Bald eagles return to Skagit River, and so should you

  • By Mike Benbow Special to The Herald
  • Friday, December 7, 2012 3:50pm
  • Life

Our national symbol, the bald eagle, has made quite a comeback since nearing extinction in the 1970s.

A ban on the widespread use of DDT and other pesticides has allowed the majestic bird to significantly rebuild its numbers. Among the areas where that comeback is most obvious is along the Skagit River, where eagles migrate every winter to eat the carcasses of chum salmon, the last of the Pacific salmon to spawn each year.

The Skagit flock is typically the largest wintering population of eagles in the United States outside Alaska.

They’ve started showing up already. Hundreds will gather and hang out into February, sitting in the cottonwoods along the riverbank or feeding on dead chum along gravel bars.

Eagle-watching along the Skagit is a great outdoor activity.

It can be as simple as packing the family into the car and driving along Highway 20 from Rockport to Marblemount. Or you can get a little more up-close and personal by hiring a river guide and taking an eagle-watching float trip.

Eagle central is the Skagit River Interpretive Center at 52809 Rockport Road in Rockport. That’s at the Howard Miller Steelhead Park adjacent to the river. The center opened Dec. 1 and will remain open each weekend.

It offers guided walks at 11 a.m. and speakers at 1 p.m. And you can also check out locations for some of the best viewing areas.

Getting to Rockport is fairly easy, with some nice scenery along the way.

The most direct route is to take I-5 exit 230 north of Mount Vernon and then head east along the river on Highway 20. It’s about a 37-mile drive to Rockport. You can also get off I-5 at Arlington and head east along Highway 530 to Darrington. The highway then goes north to Rockport and Highway 20.

The Highway 530 route is a little more meandering, but I like it better because it follows the Stillaguamish and the Sauk rivers and is more scenic.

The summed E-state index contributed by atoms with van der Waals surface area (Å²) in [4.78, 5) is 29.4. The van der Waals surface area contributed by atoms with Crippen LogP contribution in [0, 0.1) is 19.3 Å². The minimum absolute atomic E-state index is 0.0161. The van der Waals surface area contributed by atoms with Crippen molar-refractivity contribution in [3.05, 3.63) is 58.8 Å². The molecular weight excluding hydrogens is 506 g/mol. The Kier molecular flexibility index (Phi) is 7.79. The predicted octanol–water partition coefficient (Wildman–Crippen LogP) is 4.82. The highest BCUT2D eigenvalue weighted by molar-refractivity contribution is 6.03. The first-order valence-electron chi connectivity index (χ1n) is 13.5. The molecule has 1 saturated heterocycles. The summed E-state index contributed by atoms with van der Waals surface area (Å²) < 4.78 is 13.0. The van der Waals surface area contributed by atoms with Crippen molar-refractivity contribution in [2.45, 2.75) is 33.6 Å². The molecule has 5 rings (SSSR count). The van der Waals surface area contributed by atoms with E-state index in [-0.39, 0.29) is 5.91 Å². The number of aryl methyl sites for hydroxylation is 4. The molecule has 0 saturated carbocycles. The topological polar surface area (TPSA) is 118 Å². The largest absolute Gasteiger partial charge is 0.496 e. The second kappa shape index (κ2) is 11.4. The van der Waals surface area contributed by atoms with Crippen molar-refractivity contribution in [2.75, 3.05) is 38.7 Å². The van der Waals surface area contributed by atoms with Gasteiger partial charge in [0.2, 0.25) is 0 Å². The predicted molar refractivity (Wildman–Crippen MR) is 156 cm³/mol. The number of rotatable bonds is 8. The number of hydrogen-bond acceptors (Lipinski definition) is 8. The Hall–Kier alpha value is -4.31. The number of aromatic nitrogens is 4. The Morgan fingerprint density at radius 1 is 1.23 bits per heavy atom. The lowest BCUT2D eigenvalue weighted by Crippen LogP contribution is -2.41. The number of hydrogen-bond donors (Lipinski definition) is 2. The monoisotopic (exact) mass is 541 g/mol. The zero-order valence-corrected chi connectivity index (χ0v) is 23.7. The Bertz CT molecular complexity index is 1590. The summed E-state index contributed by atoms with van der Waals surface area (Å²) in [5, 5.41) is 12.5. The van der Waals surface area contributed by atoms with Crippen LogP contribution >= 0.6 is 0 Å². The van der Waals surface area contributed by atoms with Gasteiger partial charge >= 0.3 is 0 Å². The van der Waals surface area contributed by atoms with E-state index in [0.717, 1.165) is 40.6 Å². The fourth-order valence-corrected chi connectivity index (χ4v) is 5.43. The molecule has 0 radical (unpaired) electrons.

Whichever way you go, you’ll definitely want to dress warmly and prepare for rain. And for the best viewing, bring your binoculars, a spotting scope or a camera with your biggest telephoto lens.

There aren’t a lot of places to eat in the area. Marblemount is probably your best bet for restaurants. The Marblemount Fish Hatchery, 8319 Fish Hatchery Road, is not far from town and is also a good location for eagle viewing.

If eagle watching isn’t enough of an outdoor activity, the anglers in your family can take an hour or two and fish for steelhead on the Skagit. Winter steelhead are just starting to come into the river now

The Howard Miller park is not a bad place to wet a line in winter. There’s a decent run right at the boat launching ramp in the park. And if you like the idea of winter camping, the park has campsites for rent throughout the winter.

Eagle facts

Height: 31 to 37 inches

Wingspan: 6 feet

Weight: 9 to 14 pounds

Vision: Six to eight times better than that of humans

Lifespan: 30 years in the wild

Source: U.S. Forest Service

Eagle information

Howard Miller Steelhead Park: This Skagit County park is open for camping year-round. Call 360-853-8808 or go to tinyurl.com/79hlbol.

Skagit River Interpretive Center, in the steelhead park. The center will be open through the last weekend in January. It offers guided walks to view eagles and speakers on Saturdays and Sundays. Call 360-853-7626 or go to www.skagiteagle.org.

Float trips: To hire a guide for eagle float trips, call 888-6-SKAGIT.

More in Life

Beer and cupcakes: Snohomish brewer, baker form unlikely duo

Pacific Northwest Cupcakes uses SnoTown’s brews to make beer-infused sweet treats.

The art and science of weathervanes

They told the direction of the wind and aided in forecasting the, well, weather.

Hundreds of ways to pamper your home and yourself

Find fancy fridges to sparkling jewelry under one roof at home and gift shows in Everett.

This is exactly how a cleaning expert organizes her space in 20 minutes

Try these realistic and attainable tricks to land yourself a cleaner home.

Snohomish brewer flavors beer with chilies from mom’s back yard

Beer of the Week: Smoked rye forms sturdy foundation for SnoTown’s well-balanced Loose Rooster.

Fall is just another blooming season

October can be a time of spectacular colors in your garden.

Woodward Canyon Winery continues to weave masterpieces

Owner Rick Small uses grapes from vines he used when he made wine in his back yard in the 1970s.

Great Plant Pick: Physocarpus opulifolius ‘Diabolo,’ purple-leaf ninebark

Grow it with shrub roses and perennials, and it combines with with ornamental grasses.

Beer, wine, spirits: Snohomish County booze calendar

Dash to Diamond Knot: Flying Unicorn Racing is teaming up with Mukilteo’s… Continue reading

Most Read